Recently, someone who’d just graduated from art school was showing me their portfolio.
It was good.
But nowadays most portfolios are pretty good.
It wasn’t anything special.
It wasn’t different.
And, given there aren’t enough jobs for the number of people applying, this is a problem.
For every ten good portfolios, there is maybe one job.
Now I had heard that this particular person was very creative.
But there wasn’t any special evidence of that in his portfolio.
Just half a dozen good campaigns, TV, print, ambient, like most other portfolios.
I asked him why this was.
He said that he had been going around to agencies getting advice and then doing what they told him.
The people who would mainly see him were juniors, who’d recently been hired.
They all told him roughly the same thing.
Which was how to make his book look more like their book.
How many campaigns he’d need, how may press ads, how many TV, how many digital.
Which ideas they liked.
Which ideas were old fashioned.
So every graduate is going to see the people who’ve also graduated recently.
And then changing his book to look more like everyone else’s.
I asked him if he thought his book fully displayed his creativity.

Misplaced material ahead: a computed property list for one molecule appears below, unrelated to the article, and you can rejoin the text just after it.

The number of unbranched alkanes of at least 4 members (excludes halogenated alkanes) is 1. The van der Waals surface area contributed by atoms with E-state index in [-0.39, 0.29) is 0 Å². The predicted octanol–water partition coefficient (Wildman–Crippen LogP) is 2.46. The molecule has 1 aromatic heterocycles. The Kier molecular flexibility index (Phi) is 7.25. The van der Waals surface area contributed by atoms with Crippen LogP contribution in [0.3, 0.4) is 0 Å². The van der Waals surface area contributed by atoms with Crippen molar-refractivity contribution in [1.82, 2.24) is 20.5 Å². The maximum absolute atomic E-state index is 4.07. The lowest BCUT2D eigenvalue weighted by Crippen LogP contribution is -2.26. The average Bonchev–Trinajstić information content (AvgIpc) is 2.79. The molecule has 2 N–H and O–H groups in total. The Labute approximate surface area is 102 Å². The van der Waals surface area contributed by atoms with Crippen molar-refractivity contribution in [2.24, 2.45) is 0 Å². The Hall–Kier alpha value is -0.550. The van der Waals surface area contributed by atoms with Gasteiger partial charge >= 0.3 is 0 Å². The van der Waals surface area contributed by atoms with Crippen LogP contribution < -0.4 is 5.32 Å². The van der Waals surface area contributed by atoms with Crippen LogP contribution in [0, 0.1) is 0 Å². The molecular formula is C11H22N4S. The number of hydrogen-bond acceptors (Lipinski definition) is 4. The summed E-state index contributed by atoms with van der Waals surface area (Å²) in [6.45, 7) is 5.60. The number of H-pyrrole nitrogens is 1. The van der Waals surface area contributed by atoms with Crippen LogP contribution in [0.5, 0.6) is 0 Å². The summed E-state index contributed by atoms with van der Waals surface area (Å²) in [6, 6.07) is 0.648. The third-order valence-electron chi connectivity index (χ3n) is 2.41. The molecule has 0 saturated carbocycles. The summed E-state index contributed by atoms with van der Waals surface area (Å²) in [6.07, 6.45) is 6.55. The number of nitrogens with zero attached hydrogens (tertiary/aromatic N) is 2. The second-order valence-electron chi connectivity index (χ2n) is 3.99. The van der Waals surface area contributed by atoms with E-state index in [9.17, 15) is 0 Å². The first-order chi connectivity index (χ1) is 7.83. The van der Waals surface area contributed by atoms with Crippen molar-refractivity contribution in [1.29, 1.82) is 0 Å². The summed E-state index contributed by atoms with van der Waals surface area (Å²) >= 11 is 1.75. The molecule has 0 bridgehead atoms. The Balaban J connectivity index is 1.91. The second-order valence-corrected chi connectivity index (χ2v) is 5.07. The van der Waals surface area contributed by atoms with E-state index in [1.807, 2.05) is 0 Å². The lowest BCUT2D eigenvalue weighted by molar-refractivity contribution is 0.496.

He said it didn’t, but that was what he’d been told he needed.
He’d much rather do something, more creative.
I asked him where it said, in the advertising rule book, that you could only have one portfolio.
He asked me what I meant.
I said I know you have to have a conventional advertising portfolio, but who says that’s ALL you can have?
How bad would it be to say to a creative director, “I’ve got two portfolios, one that’s conventional advertising, and one that’s full of unconventional creativity. Which would you like to see?”
Doesn’t that make you different to everyone else straight away?
Sure, junior teams want to look at books full of advertising.
But junior teams can’t give you jobs.
Just crits.
ECDs can give you jobs, and they clearly don’t want to see just another book full of ads.
They want to see something different.
Something creative.
It was like a light going on in his head.
It had never occurred to him that you didn’t have to follow the rules.
That you could do something different.
This creative person had been led to believe that the rules for an advertising portfolio were as inflexible as the civil service.
Absolutely everybody had to do it absolutely the same way.
Then I asked him what his favourite agency was.
He said Droga 5.
So the next question obviously is, do you think they are doing everything absolutely the same way as everyone else?
Or do you think they’re doing something different?
Isn’t it strange that everyone admires Droga 5 for breaking the rules?
And everyone carries on obeying the rules themselves?
Maybe they’ll stop obeying the rules when someone gives them permission.